MURDER NEAR CIRENCESTER. On Friday a painful state of excitement was created at Cirencester by the news that a barbarous murder had been committed at the pleasant village of R-^ndcombe, about four miles from that town, on the Cheltenham « road, the victim being a young woman named Sarah Moss, and the murderer a man named William Mealing who was engaged to be married to her. The murderer, William Mealing, is about 26 or 2 years of age, and is an agricultural labourer. He is a tall, thin young man, with a stupid expression of coun- tenance and ungainly appearance, and with a stooping gait. His father and mother are labourers in the same parish, and bear a respectable character. Sarah Moss, the victim of this dreadful crime, was about 32 years of age, and had been ior some time staying at the cottage of her father, which is situated in a secluded part of the road, near the vicarage. She was formerly in the service of the Rsv. Mr. Bloxsome, of North Nibley, and while there she formed an ac- quaintance with a young farmer in the neighbourhood, which resulted in the birth of a child, which has since bsen affiliated, and the father contributes Is. 6d. per week towards its maintenance. The caild is now three years old. The mother of Sarah Moss was burnt to death some years since, and the household, until about last Christmas, consisted of the deceased, her child, and her father, au inSrm. old man of about SO, and verr deaf. Shortly before Christmas last the prisoner left his father's cottage, and went to live at Moss's house, cohabiting with the deceased, and the woman was at the time of the murder very near her confinement. The banns of m irriagebetween the parties had b8"n put up at the parish church, and the wedding was to have taken place immediately. The deceased had saved X6 or 27 for the occasion, and she asked Mr. Riddiford, the superintendent of police at Cirencester, to intercede for her with the father of her child, and try and get him to give her IZ5 more. Mr. Riddiford, it appears, was in the habit of receiving her chdd's money from its father, and handing it over to her. On Saturday week the parties quarrelled, and Mealing returned to his father's house, where he stayed until Thursday, the night of the murder. On Thursday even. ing he went back to Moss's, and his mother and other persons were present. A reconciliation apparently took plac, and Mealing and his victim went to bed, her child sleeping in the same room. About three o'clock on Friday morning Mealing went to the house of Timothy Tarraut, the village blacksmith, who is also the parish constable, and having aroused him, informed him that he had killed a woman. Tarrant at first was incredulous, but at length went to Moss's cottage, and there he found that it was too true, the poor woman being quite dead, with her throat cut and her child crying, as if it could realise the dreadful facts of the case. An alarm was treated, and the prisoner, who had gone to his father's house, was placed in safe charge. Information was sent to Cirencester, and some constables were soon at the scene of the tragedy. The ill-fated woman was found lying on the left side, with her arms crossed, and her throat literally cut from ear to ear. The bed was saturated with her blood, which was running through the floor into the room below. From the calm and tranquil appearance of the body, and the absence of blood on her hands, it would seem that the murder was suddenly committed, while she was asleep. The prisoner, after murdering the poor woman, stole her purse and money. This money, consisting of six sovereigns, one half-sovereign, a threepenny piece, and three pennyworth of coppers, he gave to his mother, from whom Mr. Riddiford received it. The dreadful news was attempted to be communicated to the aged father of the deceased, but he appeared to persist in believing that she had only been confined, for which he was prepared, but the real facts he could not be made to comprehend. The prisoner was removed to the police- station at Cirencester, where he appears to be in a most dejected and miserable plight, and evidently fully alive to the horrors of his position. His face and hands were blood-stained. On Saturday the prisoner William Mealing was taken before the magistrates at the constabulary office, the magistrates present being T. W. C. Master, Esq. (chair- man); F. Cnpps, Esq.; Rev. T. Maurice; and T. Warner, Esq., when, after hearing the evidence, which fully bore out the facts already stated, they committed him for trial at the next Gloucester Assizes, on the charge of wilful murder. J. G. Ball, Esq., coroner, also held an inquest on the body of the murdered woman on the same day, when the 'I jury also returned a verdict of Wilful murder against Mealing, who was conveyed to Gloucester by train.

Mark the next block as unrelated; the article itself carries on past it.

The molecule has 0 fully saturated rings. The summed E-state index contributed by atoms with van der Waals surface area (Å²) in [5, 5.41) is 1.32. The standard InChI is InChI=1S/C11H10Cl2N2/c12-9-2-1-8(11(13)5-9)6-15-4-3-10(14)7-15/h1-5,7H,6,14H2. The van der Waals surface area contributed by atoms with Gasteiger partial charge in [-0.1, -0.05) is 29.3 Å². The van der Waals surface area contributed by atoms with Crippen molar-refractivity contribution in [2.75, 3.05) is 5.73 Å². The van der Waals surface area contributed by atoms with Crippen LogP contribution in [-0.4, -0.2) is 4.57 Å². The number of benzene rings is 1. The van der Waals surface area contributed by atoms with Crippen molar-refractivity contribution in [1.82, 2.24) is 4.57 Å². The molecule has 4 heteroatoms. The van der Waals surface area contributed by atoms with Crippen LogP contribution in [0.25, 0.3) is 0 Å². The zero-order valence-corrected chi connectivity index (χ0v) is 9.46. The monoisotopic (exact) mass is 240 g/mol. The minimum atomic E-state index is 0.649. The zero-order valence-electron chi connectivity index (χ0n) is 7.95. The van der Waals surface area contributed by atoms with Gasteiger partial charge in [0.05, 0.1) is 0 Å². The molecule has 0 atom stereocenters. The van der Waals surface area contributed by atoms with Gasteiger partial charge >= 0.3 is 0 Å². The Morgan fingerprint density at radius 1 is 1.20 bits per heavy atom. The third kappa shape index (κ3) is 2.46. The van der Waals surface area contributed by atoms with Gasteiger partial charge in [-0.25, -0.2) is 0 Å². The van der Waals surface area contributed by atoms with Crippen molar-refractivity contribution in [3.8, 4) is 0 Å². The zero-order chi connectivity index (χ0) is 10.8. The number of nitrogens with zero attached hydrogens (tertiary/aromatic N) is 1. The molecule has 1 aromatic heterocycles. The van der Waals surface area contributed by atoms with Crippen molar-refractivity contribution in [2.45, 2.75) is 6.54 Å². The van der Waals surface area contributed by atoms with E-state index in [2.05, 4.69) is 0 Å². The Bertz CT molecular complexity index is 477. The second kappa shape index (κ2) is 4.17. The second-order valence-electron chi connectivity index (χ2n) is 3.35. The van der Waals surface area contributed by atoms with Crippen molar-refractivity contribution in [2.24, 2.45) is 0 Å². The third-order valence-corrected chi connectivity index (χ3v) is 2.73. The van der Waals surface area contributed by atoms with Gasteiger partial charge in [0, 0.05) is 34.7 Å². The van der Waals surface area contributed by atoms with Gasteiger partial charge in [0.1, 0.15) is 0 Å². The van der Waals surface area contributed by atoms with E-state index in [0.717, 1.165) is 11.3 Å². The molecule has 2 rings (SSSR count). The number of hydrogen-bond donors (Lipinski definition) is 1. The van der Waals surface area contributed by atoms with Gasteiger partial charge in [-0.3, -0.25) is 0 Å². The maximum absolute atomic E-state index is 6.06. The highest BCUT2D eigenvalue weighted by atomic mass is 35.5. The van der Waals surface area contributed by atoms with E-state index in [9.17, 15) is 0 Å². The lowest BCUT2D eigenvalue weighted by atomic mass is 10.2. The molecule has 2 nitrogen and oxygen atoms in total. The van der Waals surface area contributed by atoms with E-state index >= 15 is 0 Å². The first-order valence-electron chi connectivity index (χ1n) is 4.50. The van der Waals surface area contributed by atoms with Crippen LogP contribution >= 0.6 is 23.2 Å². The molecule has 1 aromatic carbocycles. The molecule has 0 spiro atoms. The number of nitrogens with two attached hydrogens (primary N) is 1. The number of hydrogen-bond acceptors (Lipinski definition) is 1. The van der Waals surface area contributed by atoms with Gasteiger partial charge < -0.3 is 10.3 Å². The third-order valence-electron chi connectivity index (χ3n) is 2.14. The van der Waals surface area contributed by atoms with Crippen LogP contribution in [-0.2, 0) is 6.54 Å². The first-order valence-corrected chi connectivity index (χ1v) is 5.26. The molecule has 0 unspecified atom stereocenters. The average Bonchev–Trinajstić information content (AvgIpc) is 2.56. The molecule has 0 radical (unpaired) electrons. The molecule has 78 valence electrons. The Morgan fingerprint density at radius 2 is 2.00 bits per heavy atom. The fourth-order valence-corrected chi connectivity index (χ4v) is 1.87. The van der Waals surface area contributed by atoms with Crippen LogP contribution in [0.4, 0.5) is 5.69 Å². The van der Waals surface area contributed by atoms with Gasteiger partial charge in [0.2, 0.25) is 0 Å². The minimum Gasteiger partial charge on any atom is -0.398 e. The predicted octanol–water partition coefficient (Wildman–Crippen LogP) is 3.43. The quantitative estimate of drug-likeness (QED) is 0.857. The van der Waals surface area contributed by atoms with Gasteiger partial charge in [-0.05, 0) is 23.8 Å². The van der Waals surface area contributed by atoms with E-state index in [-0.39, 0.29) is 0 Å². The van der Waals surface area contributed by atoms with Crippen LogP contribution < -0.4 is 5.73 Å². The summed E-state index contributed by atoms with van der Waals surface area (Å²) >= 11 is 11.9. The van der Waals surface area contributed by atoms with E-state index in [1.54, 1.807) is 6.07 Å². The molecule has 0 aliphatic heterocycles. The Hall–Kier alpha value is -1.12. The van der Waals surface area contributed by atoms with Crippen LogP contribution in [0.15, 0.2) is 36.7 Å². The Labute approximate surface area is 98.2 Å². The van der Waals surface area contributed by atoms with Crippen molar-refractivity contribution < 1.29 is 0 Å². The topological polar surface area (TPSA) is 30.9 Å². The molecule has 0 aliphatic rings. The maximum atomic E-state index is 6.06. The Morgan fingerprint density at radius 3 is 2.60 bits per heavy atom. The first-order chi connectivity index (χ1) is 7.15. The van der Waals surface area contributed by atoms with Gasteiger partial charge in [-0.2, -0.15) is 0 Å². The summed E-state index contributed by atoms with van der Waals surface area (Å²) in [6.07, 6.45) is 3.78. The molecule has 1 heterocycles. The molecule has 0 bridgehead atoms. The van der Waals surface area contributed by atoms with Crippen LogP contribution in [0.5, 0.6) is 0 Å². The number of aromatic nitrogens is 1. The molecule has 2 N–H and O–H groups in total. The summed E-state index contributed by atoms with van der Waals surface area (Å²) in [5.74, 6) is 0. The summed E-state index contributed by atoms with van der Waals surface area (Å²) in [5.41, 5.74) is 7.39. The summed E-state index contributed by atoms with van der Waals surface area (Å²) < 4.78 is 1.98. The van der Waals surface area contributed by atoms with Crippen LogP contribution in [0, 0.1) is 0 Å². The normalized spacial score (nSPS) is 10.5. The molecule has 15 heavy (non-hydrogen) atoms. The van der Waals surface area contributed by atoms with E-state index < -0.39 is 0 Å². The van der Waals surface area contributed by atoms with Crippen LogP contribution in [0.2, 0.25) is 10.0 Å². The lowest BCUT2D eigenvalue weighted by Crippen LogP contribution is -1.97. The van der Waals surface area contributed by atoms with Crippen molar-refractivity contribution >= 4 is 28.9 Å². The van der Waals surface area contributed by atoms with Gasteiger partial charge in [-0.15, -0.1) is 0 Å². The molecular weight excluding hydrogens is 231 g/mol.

The Fens.-No step of importance has been taken to secure the Smeeth and Fen drain since the construc- tion of the dam and cradge banks, by which the fifo recently successfully excluded. On Friday morning there was a 20 foot tide, which to some extent over- flowed the cradge on St. Mary's Church side, and a serious settlement is taking place in the sluice. If it gives way another adjoining sluica will be seriously endangered, as the bank between the two will be prejudically affected. This bank i3 also being injured by extensive slips, and there is consequently soma apprehension that unless great care and precaution are observed the country may be again exposed to risk. Altogether nine syphons have now been erected over the famous dam across the Middle L?vel drain, and they are found to act efficiently although s .me doubts are expressed whether they will be efficient—even when their number is increased to fifteen, as contemplated- to carry off all posssible accumulations of water in the I drain. This ia a problem which can be solved by ex- perience alone, but the calculations made on the object S by the able engineers employed seem very car.. Y.d and comp ete.